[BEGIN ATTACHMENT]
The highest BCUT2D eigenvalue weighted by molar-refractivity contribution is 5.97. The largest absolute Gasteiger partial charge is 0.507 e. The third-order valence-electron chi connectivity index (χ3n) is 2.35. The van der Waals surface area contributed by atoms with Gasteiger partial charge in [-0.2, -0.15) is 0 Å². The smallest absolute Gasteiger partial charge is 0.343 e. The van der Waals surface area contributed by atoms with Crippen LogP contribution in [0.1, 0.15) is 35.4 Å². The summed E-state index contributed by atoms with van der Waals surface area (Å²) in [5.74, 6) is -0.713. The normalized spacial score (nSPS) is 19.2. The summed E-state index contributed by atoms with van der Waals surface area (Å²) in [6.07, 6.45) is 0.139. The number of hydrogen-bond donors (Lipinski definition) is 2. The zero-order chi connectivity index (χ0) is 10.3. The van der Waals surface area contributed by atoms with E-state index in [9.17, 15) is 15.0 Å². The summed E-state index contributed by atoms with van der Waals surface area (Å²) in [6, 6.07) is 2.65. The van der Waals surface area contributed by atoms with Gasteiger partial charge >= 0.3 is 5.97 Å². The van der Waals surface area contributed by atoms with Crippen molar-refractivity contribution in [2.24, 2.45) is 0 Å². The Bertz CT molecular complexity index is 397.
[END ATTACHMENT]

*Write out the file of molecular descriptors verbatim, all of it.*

The highest BCUT2D eigenvalue weighted by molar-refractivity contribution is 5.97. The largest absolute Gasteiger partial charge is 0.507 e. The third-order valence-electron chi connectivity index (χ3n) is 2.35. The van der Waals surface area contributed by atoms with Gasteiger partial charge in [-0.2, -0.15) is 0 Å². The smallest absolute Gasteiger partial charge is 0.343 e. The van der Waals surface area contributed by atoms with Crippen LogP contribution in [0.1, 0.15) is 35.4 Å². The summed E-state index contributed by atoms with van der Waals surface area (Å²) in [5.74, 6) is -0.713. The normalized spacial score (nSPS) is 19.2. The summed E-state index contributed by atoms with van der Waals surface area (Å²) in [6.07, 6.45) is 0.139. The number of hydrogen-bond donors (Lipinski definition) is 2. The zero-order chi connectivity index (χ0) is 10.3. The van der Waals surface area contributed by atoms with E-state index in [9.17, 15) is 15.0 Å². The summed E-state index contributed by atoms with van der Waals surface area (Å²) in [6, 6.07) is 2.65. The van der Waals surface area contributed by atoms with Gasteiger partial charge >= 0.3 is 5.97 Å². The van der Waals surface area contributed by atoms with Crippen molar-refractivity contribution in [2.24, 2.45) is 0 Å². The Bertz CT molecular complexity index is 397.